Imaging Services That Fit Your Schedule Texas Health Resources is making it more convenient for patients to access a variety of imaging technologies.
People lead hectic lives; and between work, school and other commitments, it can be difficult to fit essential diagnostic or preventive tests into their schedules. As a result, many Texas Health hospitals have implemented additional weekday and weekend appointment times to accommodate busy individuals.
“We want our patients to be treated like family,” says Linda Wren, A.R.R.T., Outpatient Radiology manager at Texas Health Arlington Memorial Hospital. “Offering extended hours is a great way to show we care.”
Get Up and Go
Texas Health Arlington Memorial offers extended screening mammography appointments on weekday mornings beginning at 7 a.m. Mammography appointments also are available on Saturday mornings.
Texas Health Harris Methodist Hospital Hurst-Euless-Bedford schedules magnetic resonance imaging (MRI) for outpatients between 7 a.m. and 8 p.m. Monday through Friday and computed tomography (CT) scans can be scheduled as early as 7 a.m.
Texas Health Harris Methodist Hospital Southwest Fort Worth provides CT, MRI and bone density test appointments on weekdays starting at 7:30 a.m., and on Saturdays from 8 a.m. to noon. Since February of 2009, the Doris Kupferle Breast Center has also offered appointments on Saturdays from 8 a.m. to noon. Going forward, appointments will also be offered every other Thursday evening.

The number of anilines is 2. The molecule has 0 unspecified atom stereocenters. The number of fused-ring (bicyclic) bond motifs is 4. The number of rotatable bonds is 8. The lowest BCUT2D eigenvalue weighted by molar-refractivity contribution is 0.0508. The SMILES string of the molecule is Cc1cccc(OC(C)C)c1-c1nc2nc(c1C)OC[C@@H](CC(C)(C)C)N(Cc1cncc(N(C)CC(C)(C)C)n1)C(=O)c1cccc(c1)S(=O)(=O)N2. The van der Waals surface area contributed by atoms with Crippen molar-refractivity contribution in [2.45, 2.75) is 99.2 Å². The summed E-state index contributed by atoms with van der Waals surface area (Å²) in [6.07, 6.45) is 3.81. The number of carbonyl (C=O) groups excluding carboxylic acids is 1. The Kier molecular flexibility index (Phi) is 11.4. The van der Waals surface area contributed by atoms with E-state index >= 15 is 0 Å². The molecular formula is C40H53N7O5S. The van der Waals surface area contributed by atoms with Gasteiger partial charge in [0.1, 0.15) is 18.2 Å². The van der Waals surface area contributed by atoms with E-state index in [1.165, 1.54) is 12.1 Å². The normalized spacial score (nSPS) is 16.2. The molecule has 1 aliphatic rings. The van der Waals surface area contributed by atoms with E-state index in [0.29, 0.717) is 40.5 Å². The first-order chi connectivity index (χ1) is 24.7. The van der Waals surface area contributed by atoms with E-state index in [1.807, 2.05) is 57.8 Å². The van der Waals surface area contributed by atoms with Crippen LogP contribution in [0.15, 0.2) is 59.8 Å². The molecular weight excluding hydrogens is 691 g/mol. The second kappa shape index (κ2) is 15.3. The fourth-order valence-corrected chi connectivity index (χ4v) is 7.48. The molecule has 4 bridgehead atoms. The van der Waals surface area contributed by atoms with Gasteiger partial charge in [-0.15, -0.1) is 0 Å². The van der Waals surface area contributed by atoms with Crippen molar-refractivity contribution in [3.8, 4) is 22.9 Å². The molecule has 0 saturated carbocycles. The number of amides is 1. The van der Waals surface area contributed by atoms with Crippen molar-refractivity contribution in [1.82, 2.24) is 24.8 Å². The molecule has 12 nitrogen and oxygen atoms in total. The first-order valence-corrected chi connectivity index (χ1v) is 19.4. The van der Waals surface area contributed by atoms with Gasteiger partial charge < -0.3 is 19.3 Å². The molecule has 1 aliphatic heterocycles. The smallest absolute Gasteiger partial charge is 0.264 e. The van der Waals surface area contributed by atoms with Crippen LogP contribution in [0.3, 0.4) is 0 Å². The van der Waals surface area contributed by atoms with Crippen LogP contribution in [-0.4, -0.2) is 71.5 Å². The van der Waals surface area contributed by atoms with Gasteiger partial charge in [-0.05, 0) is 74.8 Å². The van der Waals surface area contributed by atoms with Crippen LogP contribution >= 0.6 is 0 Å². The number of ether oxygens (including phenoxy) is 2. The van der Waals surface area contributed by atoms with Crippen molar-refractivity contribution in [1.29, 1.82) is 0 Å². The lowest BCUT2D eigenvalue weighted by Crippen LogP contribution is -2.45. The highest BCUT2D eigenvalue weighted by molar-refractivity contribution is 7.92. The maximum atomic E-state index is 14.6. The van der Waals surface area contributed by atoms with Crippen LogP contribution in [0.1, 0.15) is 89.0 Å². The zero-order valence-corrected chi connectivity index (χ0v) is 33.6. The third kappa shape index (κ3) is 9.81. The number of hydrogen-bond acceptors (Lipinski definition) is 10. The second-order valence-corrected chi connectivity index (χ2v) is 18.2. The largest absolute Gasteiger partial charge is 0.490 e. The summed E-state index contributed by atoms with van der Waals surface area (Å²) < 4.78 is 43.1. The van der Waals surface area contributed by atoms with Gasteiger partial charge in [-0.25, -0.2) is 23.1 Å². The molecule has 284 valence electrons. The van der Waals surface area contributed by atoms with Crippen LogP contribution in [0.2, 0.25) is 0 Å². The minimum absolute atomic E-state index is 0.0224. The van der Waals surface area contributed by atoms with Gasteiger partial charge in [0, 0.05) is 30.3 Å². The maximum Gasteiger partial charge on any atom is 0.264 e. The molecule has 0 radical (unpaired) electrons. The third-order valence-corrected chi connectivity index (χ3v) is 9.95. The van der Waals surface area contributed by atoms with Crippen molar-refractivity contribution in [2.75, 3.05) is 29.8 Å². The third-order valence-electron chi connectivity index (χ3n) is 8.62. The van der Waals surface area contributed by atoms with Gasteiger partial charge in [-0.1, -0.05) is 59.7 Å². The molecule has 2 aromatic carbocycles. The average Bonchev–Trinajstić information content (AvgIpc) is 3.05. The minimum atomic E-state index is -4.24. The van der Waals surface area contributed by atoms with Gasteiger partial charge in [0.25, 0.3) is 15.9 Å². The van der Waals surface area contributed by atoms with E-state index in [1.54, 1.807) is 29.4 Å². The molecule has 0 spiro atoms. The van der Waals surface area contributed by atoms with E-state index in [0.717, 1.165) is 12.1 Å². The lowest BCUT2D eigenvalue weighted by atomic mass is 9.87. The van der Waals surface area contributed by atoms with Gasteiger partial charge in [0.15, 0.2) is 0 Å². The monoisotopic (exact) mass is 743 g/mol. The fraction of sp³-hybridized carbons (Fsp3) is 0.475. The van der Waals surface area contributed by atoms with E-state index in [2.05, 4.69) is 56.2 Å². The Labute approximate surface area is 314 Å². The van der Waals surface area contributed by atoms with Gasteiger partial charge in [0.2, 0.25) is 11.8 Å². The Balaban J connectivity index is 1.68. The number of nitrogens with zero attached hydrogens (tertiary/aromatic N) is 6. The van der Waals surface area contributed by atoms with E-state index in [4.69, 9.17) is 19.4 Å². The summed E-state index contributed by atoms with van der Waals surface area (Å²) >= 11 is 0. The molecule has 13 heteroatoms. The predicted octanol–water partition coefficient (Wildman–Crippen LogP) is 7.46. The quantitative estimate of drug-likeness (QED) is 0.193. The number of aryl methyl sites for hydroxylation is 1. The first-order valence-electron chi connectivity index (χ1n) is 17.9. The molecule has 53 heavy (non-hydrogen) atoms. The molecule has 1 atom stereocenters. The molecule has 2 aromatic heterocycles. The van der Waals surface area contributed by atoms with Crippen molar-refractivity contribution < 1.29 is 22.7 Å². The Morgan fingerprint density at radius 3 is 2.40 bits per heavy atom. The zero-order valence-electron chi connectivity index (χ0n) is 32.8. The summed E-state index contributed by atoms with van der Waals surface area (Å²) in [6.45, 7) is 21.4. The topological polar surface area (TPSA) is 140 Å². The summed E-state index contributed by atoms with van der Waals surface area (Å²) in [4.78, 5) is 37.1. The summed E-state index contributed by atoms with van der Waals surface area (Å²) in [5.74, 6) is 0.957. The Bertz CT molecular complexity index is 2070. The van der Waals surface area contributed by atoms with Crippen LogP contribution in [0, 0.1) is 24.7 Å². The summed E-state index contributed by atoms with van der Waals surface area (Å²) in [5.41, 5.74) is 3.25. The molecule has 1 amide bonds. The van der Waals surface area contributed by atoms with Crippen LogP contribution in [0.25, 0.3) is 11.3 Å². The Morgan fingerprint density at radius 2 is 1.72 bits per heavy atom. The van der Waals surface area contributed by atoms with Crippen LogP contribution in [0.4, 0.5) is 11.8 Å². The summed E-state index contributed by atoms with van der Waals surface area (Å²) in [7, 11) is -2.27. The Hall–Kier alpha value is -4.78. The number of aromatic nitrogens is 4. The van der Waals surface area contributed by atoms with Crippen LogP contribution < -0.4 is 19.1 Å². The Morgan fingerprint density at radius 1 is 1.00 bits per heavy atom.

“We want to accommodate people’s schedules as best as we can,” says Glenda Langevin, registered X-ray technologist and team leader of the Imaging Department at Texas Health Southwest. “It’s great for individuals to come at their convenience and receive quality care at the same time.”
Consider the following imaging modalities to learn why some pictures are worth much more than a thousand words.
• Computed tomography (CT) scan — CT imaging uses X-rays and computers to produce images of internal body structures. Physicians turn to CT images to identify traumatic internal injuries, guide biopsies and plan for surgeries.
• Magnetic resonance imaging (MRI) — This test produces images of the same structures as a CT scan, but utilizes a magnetic field and radio frequency pulses instead of X-rays. A physician may order an MRI to diagnose many conditions, including tumors, artery blockages and breast cancer.
• Mammography — A mammogram uses X-rays to produce images of the breast, allowing physicians to check for the presence of cancerous tumors. The American Cancer Society recommends women have an annual mammogram beginning at age 40.
• Ultrasound — This imaging modality produces 3D pictures of internal organs and is useful in guiding procedures, evaluating blood flow blockages and viewing babies in the womb.
For more information about imaging services at a Texas Health hospital, please visit TexasHealth.org/imaging or call 1-877-THR-WELL (1-877-847-9355).